Carefree days do not last forever. Two years later I was still a good mother and I’d even been blessed with another beautiful boy. But I began to deteriorate mentally and I knew the cause of my deterioration was due to a dark place inside me that I’d never dealt with and it was rearing its ugly head. Looking back, I know that being a parent is what brought out in me that which I refused to look at when I was only living for myself. This was the difficult part of change and growth. I had no idea it was coming either and I was ill prepared.
As my son got to the age of 3 (about the time that my abuse began as a child), I started having a lot of anxiety about his well-being, nightmares, anger and hostility and intense depression. His age was a giant trigger for the past that I’d stuffed down. I watched my son with grief for my own childhood. I knew that I’d do anything to protect him and his brother. How could my parents let such abuse happen to me? Deep rooted anger toward my parents began to simmer beneath the surface. I sought help and my doctors incorrectly diagnosed me as having post-partum depression and my PTSD went untreated for several months. Life started crumbling quickly thereafter.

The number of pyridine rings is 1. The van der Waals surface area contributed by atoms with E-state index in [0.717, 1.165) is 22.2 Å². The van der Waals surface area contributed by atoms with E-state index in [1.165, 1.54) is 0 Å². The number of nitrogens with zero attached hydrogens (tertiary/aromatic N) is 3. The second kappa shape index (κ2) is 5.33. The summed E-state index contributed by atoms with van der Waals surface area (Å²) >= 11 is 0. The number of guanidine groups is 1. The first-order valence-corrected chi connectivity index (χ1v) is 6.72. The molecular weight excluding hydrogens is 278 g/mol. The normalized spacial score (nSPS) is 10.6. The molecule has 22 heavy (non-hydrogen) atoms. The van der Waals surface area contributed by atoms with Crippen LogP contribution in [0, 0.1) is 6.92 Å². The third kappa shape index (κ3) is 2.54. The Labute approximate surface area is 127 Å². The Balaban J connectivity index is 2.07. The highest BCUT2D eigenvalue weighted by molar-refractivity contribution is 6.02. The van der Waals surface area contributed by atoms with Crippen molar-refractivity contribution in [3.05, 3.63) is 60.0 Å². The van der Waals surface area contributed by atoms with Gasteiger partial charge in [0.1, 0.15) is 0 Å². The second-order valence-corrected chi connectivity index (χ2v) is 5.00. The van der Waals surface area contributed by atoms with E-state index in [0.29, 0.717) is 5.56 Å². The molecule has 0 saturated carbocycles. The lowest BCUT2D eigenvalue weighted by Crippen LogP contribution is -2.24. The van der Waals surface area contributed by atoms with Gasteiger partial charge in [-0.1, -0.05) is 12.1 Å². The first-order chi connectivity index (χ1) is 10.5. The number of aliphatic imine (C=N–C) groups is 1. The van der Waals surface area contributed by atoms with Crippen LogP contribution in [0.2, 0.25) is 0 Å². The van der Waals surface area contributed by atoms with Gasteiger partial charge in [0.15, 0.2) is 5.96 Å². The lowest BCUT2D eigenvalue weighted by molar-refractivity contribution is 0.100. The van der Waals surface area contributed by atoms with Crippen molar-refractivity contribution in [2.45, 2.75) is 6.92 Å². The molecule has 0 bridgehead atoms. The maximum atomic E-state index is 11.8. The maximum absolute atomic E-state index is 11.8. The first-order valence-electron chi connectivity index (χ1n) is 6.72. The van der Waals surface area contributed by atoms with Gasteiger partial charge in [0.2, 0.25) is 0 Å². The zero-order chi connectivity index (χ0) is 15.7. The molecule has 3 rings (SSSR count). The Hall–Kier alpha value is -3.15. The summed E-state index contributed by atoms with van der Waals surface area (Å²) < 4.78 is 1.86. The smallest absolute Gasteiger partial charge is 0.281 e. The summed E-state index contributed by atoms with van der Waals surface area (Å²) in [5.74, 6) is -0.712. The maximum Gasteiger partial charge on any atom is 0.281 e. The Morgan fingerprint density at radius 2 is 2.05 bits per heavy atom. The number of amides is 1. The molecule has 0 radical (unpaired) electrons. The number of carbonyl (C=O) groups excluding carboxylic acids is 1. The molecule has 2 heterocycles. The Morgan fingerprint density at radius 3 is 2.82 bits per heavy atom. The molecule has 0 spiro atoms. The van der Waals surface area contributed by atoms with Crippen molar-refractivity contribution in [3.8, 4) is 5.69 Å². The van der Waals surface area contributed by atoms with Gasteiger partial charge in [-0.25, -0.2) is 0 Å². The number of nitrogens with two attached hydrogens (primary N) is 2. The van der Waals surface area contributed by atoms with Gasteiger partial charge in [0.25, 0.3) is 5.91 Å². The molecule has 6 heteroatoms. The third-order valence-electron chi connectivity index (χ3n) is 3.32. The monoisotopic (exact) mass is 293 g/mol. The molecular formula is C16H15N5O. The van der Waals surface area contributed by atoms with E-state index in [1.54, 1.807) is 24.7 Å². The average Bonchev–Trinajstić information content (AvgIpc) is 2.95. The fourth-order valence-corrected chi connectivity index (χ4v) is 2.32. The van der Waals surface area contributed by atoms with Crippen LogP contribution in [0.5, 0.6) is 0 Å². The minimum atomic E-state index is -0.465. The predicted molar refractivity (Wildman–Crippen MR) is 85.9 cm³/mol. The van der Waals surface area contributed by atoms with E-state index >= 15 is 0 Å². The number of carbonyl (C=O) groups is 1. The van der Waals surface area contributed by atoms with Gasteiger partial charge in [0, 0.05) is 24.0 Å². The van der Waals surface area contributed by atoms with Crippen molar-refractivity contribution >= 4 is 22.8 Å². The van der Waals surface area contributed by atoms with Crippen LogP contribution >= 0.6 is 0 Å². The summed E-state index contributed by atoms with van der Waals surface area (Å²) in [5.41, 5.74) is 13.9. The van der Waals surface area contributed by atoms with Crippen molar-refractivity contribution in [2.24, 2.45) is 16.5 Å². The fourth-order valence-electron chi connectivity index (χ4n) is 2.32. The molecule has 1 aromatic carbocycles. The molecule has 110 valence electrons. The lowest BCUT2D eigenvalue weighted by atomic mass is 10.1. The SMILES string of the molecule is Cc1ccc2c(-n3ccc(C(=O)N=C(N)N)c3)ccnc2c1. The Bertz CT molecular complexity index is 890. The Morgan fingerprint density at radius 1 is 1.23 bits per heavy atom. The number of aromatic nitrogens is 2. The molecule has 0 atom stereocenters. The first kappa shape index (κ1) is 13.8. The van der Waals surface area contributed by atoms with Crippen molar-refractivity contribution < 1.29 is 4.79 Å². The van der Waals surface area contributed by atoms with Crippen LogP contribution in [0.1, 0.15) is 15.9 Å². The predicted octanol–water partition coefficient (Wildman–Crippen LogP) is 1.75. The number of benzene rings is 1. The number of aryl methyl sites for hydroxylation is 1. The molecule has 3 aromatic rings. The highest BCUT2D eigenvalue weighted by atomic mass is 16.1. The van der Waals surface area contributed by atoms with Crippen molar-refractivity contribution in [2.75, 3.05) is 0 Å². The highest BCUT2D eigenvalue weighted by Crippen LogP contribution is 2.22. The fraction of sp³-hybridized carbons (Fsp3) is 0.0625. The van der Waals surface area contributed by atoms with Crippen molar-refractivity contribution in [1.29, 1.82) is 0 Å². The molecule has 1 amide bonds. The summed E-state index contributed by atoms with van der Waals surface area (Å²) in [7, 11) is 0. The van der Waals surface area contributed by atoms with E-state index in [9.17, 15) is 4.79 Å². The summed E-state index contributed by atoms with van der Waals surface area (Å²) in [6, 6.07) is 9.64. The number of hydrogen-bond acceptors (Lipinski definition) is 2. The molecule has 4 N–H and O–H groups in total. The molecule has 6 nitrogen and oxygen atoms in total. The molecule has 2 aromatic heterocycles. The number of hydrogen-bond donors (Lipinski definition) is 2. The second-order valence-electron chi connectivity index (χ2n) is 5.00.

I could not take the heat of being home alone with my children day after day, yet I had to much anxiety to let anyone else care for them. Flashbacks and random mood swings flooded my psyche and I felt out of touch with the present reality. There were times that I had flew into a rage and broken things because I was being pulled in every direction by my toddlers, who needed me to be present, and I didn’t know how to deal with what I was experiencing.
Shrieking or continuous crying or whining from one of my children on a morning where I felt emotionally drained from a night filled with nightmares, would send my body and mind into fight or flight mode. I would yell something mean at my oldest son. It would be like my mouth was moving and I was shouting things but my mind was like, “No! No don’t yell at him, STOP! Look at you, who are you?!”